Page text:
“…team-based anesthesia care delivery produces exceptional perioperative outcomes for a large volume of patients…”
IN this issue of Anesthesiology, Sun et al.1 report on a retrospective observational study of anesthetic outcomes based on the model of care delivery. The authors report no difference in inpatient mortality, hospital length of stay, or cost of care based on whether care was delivered by an anesthesiologist working with a certified registered nurse anesthetist or an anesthesiologist assistant. Although these results will no doubt be used in some quarters to further the ongoing war of words among anesthesia providers about who does what, where, and when, it would be a shame if the larger message was lost in the noise: the American model of team-based anesthesia care delivery produces exceptional perioperative outcomes for a large volume of patients undergoing surgical and other procedures.
The methodology of this study is both simple and elegant. The simple parts are the patient population of 443,098 otherwise unselected Medicare beneficiaries aged 65 to 89 yr undergoing a surgical procedure; the independent variable of care provided by an anesthesiologist and a certified registered nurse anesthetist versus care provided by an anesthesiologist and an anesthesiologist assistant; and the outcomes of inpatient mortality, primary admission length of stay, and total cost of the episode of care. The elegant part is the instrumental variable risk-adjustment model. Without going into great detail, this sophisticated model provides confidence in the validity of the primary result: no difference in mortality, length of stay, or total cost associated with either care-team model.
More remarkable than this lack of difference is the mortality itself: 1.7%. This number can be viewed as either surprisingly high or surprisingly low—high because the odds of dying in the operating room or postanesthesia care unit, in the presence of an anesthesia provider, are so incredibly low: 0.1% in the National Anesthesia Clinical Outcomes Registry 2016 summary data and about 0.2% in a previous study from the same source.2 That 17 times more patients die after leaving our care but before leaving the hospital would surprise most anesthesiologists.
On the other hand, a mortality of only 1.7% in a population of high-risk older patients undergoing inpatient surgery is a notably good result. Previous large studies in similar populations date back to at least the 1940s. Beecher and Todd3 studied patients of all ages and health status admitted for surgical procedures between 1948 and 1952 to one of 10 large academic hospitals. Overall mortality of this group was 1.33%, although it should be noted that this study predated open neuro or cardiac surgery, transplantation, and total joint replacement, among many other surgical procedures. More recently, Pearse et al.4 collected a 1-week sample of patients admitted for surgery across 498 European hospitals in 2011 and found an unadjusted mortality of 4%, a number they thought to be surprisingly high. In the United States, inpatient mortality for an average 70-yr-old woman having a partial colectomy is estimated as 1.4% by the online risk calculator of the American College of Surgeons, using contemporary data from the National Surgical Quality Improvement Project.5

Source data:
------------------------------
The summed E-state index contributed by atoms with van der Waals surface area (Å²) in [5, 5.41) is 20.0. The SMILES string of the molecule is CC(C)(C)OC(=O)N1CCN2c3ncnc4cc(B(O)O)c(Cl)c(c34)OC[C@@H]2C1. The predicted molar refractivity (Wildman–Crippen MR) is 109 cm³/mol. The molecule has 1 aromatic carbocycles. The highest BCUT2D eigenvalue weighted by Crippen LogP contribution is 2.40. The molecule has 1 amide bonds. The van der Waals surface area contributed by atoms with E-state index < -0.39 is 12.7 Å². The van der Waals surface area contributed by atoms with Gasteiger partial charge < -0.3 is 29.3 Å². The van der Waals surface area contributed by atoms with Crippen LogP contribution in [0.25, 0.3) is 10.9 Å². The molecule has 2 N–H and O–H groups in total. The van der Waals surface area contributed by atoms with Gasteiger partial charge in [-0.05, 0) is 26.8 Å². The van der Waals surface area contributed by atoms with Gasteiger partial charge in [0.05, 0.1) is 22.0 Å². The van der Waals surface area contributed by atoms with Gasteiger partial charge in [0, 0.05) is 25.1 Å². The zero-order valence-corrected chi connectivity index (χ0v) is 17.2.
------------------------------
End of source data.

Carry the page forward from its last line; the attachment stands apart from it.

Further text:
The reason these numbers are approximately similar may be the same as the reason that Sun et al.1 found no difference in risk based on care team model. In practice, anesthesiologists and surgeons work every day to manage risk, often in ways that are not measurable in large data. Which patients are selected as surgical candidates, what facility is chosen for the procedure, what time of day it is scheduled for and which providers are assigned to the case (or available to assist) are all the result of decisions made by highly experienced experts with a vested interest in generating a constant level of safety. In the same way that the subjective American Society of Anesthesiologists physical status is a better predictor of outcome than any single objective variable,6 the similar mortality demonstrated in the cohorts identified by Sun et al.1 is likely the result of multiple, unmeasurable decisions made by the providers over the course of care. Mortality after surgery may, in fact, be an unconscious societal construct of how much risk we will collectively tolerate. This would explain why surgical mortality is roughly constant in the developed world and constant over decades of advances in medical science. Improved outcomes are reinvested in sicker patients and more complex procedures to preserve a constant, tolerable level of safety.
Rather than debating differences in outcome based on the composition of the care team—which we are unlikely to ever find—perhaps a better investment would be figuring out how to make our current 0.1% intraoperative mortality apply to the duration of the hospital admission. We have made the operating room safe—and even efficient—using the care team. Now we should extend our efforts to the hospital as a whole in our expanded role as perioperative physicians. We should own not just intraoperative safety and survival but also the quality of care throughout the surgical episode. This is the thinking behind the perioperative surgical home and the enthusiasm for enhanced recovery protocols. Working with others—as we do in the care team—we can apply our skills at patient assessment, meticulous attention to detail, data-driven practice improvement, and hands-on rescue to a wider envelope of care. If we wish to prosper, it is time to think beyond the operating room. Anesthesiologists have many new worlds to conquer!
The author is not supported by, nor maintains any financial interest in, any commercial activity that may be associated with the topic of this article.